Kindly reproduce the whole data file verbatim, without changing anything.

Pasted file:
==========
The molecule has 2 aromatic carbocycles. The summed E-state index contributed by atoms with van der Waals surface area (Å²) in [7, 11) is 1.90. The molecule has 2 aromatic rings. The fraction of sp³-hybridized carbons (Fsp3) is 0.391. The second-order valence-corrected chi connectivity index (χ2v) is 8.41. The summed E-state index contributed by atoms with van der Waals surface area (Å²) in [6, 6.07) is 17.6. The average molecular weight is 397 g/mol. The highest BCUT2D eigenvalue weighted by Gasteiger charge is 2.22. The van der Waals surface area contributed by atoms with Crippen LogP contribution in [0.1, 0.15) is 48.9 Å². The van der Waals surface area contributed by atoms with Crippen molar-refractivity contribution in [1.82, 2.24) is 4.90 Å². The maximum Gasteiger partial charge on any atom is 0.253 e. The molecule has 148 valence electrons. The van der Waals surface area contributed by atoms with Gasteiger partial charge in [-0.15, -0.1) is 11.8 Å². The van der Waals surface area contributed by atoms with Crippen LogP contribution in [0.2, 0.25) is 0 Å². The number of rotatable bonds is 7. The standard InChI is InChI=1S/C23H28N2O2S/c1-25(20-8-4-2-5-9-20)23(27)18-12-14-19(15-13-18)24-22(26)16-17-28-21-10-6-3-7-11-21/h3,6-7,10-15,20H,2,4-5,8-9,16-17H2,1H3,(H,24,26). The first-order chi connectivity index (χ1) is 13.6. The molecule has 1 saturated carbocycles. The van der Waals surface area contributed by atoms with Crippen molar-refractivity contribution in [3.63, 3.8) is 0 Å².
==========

The molecule has 2 aromatic carbocycles. The summed E-state index contributed by atoms with van der Waals surface area (Å²) in [7, 11) is 1.90. The molecule has 2 aromatic rings. The fraction of sp³-hybridized carbons (Fsp3) is 0.391. The second-order valence-corrected chi connectivity index (χ2v) is 8.41. The summed E-state index contributed by atoms with van der Waals surface area (Å²) in [6, 6.07) is 17.6. The average molecular weight is 397 g/mol. The highest BCUT2D eigenvalue weighted by Gasteiger charge is 2.22. The van der Waals surface area contributed by atoms with Crippen LogP contribution in [0.1, 0.15) is 48.9 Å². The van der Waals surface area contributed by atoms with Crippen molar-refractivity contribution in [1.82, 2.24) is 4.90 Å². The maximum Gasteiger partial charge on any atom is 0.253 e. The molecule has 148 valence electrons. The van der Waals surface area contributed by atoms with Gasteiger partial charge in [-0.15, -0.1) is 11.8 Å². The van der Waals surface area contributed by atoms with Crippen LogP contribution in [0.2, 0.25) is 0 Å². The number of rotatable bonds is 7. The standard InChI is InChI=1S/C23H28N2O2S/c1-25(20-8-4-2-5-9-20)23(27)18-12-14-19(15-13-18)24-22(26)16-17-28-21-10-6-3-7-11-21/h3,6-7,10-15,20H,2,4-5,8-9,16-17H2,1H3,(H,24,26). The first-order chi connectivity index (χ1) is 13.6. The molecule has 1 saturated carbocycles. The van der Waals surface area contributed by atoms with Crippen molar-refractivity contribution in [3.63, 3.8) is 0 Å².